The Commonwealth dates back to the first half of the 20th century with the decolonisation of the British Empire through increased self-governance of its territories. It was originally adopted as The British Commonwealth of Nations through the Balfour Declaration, at the 1926 Imperial Conference, and formalised by the United Kingdom through the Statute of Westminster in 1931. The current Commonwealth of Nations was formally constituted by the London Declaration in 1949, which modernised the community, and established the member states as "free and equal". The symbol of this free association is Queen Elizabeth II who is the Head of the Commonwealth, and while there are over 31 republics and five monarchies who have a different monarch, the Queen is head of state and reigning monarch of 16 members of the Commonwealth, known as the Commonwealth realms. The position of The Crown remains legally distinct from the position of monarch and the position of the Head of the Commonwealth.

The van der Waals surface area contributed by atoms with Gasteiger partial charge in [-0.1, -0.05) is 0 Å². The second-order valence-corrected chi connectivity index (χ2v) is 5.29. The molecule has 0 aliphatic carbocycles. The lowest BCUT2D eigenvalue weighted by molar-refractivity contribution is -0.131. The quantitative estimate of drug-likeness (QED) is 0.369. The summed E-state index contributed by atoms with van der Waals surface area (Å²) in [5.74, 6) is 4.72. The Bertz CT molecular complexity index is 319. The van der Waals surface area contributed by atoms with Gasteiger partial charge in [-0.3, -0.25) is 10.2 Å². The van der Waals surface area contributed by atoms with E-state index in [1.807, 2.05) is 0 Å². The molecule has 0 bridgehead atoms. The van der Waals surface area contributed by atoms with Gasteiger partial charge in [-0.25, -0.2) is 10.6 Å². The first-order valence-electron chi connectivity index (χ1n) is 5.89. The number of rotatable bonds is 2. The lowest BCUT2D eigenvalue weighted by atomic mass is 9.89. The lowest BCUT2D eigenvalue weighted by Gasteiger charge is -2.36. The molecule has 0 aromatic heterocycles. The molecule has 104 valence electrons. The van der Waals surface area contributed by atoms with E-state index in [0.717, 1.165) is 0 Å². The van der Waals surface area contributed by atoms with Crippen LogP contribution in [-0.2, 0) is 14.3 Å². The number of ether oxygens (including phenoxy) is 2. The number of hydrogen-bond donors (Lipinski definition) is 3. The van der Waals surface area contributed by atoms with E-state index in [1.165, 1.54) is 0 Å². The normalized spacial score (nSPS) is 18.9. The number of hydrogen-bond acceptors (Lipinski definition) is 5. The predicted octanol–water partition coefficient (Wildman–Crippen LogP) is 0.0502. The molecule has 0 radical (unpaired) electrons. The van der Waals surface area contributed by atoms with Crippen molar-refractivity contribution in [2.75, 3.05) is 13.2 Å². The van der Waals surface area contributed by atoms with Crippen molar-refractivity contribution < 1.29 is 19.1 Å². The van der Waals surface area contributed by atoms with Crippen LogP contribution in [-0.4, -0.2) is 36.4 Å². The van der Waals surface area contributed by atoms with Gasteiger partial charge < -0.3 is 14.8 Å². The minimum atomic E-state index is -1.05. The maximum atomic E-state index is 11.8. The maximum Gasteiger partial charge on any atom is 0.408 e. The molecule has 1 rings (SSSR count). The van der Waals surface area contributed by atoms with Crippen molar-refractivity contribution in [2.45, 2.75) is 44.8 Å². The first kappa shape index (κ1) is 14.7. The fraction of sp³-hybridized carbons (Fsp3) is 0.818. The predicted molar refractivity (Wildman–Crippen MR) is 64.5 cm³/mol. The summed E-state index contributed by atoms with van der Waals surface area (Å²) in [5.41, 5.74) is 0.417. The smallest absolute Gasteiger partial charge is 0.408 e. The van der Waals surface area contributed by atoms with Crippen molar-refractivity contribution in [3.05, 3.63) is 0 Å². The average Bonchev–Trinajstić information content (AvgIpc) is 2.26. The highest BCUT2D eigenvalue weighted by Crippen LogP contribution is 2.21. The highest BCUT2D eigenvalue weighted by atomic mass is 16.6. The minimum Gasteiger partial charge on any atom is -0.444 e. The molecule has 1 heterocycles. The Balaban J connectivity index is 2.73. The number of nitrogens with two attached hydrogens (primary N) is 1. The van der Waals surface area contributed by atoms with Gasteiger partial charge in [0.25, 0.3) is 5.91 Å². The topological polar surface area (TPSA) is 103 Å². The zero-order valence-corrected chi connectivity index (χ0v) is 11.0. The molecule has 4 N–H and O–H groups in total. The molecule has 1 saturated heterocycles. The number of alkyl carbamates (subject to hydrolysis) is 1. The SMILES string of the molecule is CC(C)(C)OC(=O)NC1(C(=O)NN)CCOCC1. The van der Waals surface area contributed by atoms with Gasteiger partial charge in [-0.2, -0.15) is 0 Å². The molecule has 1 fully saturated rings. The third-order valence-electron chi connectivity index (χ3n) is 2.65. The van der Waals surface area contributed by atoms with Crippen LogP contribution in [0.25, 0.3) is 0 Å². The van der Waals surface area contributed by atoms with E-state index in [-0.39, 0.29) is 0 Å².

Member states have no legal obligation to one another. Instead, they are united by language, history, culture and their shared values of democracy, human rights and the rule of law. These values are enshrined in the Commonwealth Charter and promoted by the quadrennial Commonwealth Games.
The Commonwealth covers more than 29,958,050 km2 (11,566,870 sq mi), equivalent to 20% of the world's land area and spans all six inhabited continents. With an estimated population of 2.419 billion people, nearly a third of the world population, the Commonwealth in 2014 produced a nominal gross domestic product (GDP) of $10.45 trillion, representing 14% of the gross world product when measured nominally and 17% of the gross world product when measured in purchasing power parity (PPP).
Queen Elizabeth II, in her address to Canada on Dominion Day in 1959, pointed out that the confederation of Canada on 1 July 1867 had been the birth of the "first independent country within the British Empire". She declared: "So, it also marks the beginning of that free association of independent states which is now known as the Commonwealth of Nations." As long ago as 1884 Lord Rosebery had described, while visiting Australia, the changing British Empire, as some of its colonies became more independent, as a "Commonwealth of Nations". Conferences of British and colonial prime ministers occurred periodically from the first one in 1887, leading to the creation of the Imperial Conferences in 1911.